version control systems a decade ago.
Right now some of the most popular open-source build systems (like Jenkins) have absolutely horrible user experiences. I would expect to see more iteration in the area of look and feel on these systems as people realize how critical the visibility is. This will in turn make CI much more effective for organizations that deploy it.
Noel: What's the best way for those who want to incorporate massive continuous integration into their own companies to start the process?
Jesse: You will need a fairly high degree of test automation right up front. You'll need to invest in a build system (although most engineering shops these days have one already). If you're trying to do this at scale, you're probably going to need a cloud provider or a lot of hardware lying around.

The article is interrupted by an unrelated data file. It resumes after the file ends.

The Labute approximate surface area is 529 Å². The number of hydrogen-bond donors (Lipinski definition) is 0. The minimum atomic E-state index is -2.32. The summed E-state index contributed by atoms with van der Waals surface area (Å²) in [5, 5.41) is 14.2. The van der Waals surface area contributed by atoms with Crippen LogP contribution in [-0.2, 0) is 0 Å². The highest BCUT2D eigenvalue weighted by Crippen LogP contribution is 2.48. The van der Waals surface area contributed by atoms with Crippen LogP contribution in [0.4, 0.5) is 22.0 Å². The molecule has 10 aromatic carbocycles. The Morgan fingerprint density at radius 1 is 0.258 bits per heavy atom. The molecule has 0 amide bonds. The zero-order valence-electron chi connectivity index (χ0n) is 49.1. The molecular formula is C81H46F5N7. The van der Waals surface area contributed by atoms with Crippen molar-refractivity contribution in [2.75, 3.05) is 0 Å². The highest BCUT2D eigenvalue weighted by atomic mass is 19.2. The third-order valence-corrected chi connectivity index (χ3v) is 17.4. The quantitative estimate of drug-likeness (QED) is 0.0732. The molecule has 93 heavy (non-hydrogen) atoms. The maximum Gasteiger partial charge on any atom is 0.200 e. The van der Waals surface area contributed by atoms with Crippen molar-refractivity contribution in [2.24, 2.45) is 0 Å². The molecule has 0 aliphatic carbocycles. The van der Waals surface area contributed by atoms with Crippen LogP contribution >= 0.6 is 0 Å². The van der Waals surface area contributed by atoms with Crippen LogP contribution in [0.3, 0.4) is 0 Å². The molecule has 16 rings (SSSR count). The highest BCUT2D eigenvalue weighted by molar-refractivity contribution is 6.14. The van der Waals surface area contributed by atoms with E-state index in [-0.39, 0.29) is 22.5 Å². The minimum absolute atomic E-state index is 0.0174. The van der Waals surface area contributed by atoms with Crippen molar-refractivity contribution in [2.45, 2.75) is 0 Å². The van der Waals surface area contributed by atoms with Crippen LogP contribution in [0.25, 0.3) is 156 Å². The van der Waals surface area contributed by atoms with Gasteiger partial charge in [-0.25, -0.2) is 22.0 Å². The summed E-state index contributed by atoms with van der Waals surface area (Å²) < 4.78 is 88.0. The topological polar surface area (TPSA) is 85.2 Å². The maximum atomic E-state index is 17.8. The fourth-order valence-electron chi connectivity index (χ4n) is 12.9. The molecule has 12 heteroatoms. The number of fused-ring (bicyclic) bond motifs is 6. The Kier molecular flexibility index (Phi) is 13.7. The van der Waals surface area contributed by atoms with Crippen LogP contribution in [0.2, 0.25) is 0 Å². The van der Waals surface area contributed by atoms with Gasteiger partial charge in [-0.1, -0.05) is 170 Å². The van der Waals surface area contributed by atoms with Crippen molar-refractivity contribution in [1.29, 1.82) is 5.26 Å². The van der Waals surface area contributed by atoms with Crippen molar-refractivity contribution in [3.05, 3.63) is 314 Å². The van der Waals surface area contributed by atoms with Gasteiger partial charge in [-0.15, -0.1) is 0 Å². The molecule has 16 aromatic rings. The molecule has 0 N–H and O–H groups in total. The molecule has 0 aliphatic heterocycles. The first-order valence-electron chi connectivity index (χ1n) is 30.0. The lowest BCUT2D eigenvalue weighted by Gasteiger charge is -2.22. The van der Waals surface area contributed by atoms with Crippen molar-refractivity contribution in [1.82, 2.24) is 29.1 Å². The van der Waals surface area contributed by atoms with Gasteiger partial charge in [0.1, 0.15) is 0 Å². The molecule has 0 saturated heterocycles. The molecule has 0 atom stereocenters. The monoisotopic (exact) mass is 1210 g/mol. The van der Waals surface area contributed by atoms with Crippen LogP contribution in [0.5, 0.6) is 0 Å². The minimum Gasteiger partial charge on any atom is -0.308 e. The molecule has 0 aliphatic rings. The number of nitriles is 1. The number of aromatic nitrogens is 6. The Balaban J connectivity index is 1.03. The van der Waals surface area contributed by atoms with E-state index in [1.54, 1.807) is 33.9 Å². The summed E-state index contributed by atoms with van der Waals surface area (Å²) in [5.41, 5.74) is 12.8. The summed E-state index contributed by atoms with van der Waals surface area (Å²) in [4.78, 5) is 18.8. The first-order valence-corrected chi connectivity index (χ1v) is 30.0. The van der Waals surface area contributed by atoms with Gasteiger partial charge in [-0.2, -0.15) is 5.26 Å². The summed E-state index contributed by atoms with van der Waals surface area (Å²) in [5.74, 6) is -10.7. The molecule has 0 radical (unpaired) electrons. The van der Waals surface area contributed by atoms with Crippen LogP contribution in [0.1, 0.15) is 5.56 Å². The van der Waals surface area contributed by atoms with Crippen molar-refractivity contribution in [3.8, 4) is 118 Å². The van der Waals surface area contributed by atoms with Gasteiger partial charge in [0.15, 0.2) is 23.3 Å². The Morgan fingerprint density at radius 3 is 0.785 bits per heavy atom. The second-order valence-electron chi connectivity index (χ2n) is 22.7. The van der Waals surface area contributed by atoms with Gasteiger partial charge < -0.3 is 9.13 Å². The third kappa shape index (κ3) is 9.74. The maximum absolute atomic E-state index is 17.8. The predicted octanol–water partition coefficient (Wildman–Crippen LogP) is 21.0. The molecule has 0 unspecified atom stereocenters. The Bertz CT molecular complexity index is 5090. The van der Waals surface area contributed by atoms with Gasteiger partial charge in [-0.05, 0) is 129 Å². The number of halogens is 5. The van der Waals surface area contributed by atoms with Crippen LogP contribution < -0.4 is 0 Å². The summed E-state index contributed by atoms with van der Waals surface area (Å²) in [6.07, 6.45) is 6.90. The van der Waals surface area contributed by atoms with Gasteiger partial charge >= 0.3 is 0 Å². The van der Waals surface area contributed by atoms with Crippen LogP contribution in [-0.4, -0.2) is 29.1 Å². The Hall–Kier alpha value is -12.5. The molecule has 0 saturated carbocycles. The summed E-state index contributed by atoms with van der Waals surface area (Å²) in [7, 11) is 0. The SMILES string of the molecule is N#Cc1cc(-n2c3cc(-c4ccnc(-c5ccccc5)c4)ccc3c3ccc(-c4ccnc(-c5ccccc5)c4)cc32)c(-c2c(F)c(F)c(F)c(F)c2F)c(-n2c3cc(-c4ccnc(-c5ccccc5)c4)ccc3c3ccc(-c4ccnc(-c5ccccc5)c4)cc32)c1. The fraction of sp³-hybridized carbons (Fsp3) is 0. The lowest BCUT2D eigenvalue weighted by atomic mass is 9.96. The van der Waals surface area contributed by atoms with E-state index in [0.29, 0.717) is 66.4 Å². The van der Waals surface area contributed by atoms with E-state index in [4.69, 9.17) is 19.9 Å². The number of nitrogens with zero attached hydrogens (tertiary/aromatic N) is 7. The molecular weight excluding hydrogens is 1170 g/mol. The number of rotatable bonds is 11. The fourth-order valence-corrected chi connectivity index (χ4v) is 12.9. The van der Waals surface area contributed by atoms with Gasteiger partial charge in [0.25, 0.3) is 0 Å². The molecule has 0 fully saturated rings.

Forming a small team to pull together the different threads and build a prototype can be a great way to begin the process of building a scalable CI system.
Ultimately, keeping continuously integrated is a way to push more customer value into production. This is possible because you always know the state of your build, and you free yourself to retire technical debt, as well as keep lots of engineering teams all working on the same codebase with minimal down-time for reintegration.
If you are struggling to hit your delivery dates because you have uncertainty in the QA phase of your software development lifecycle, going with a continuously integrated system is a fantastic way to close the gap.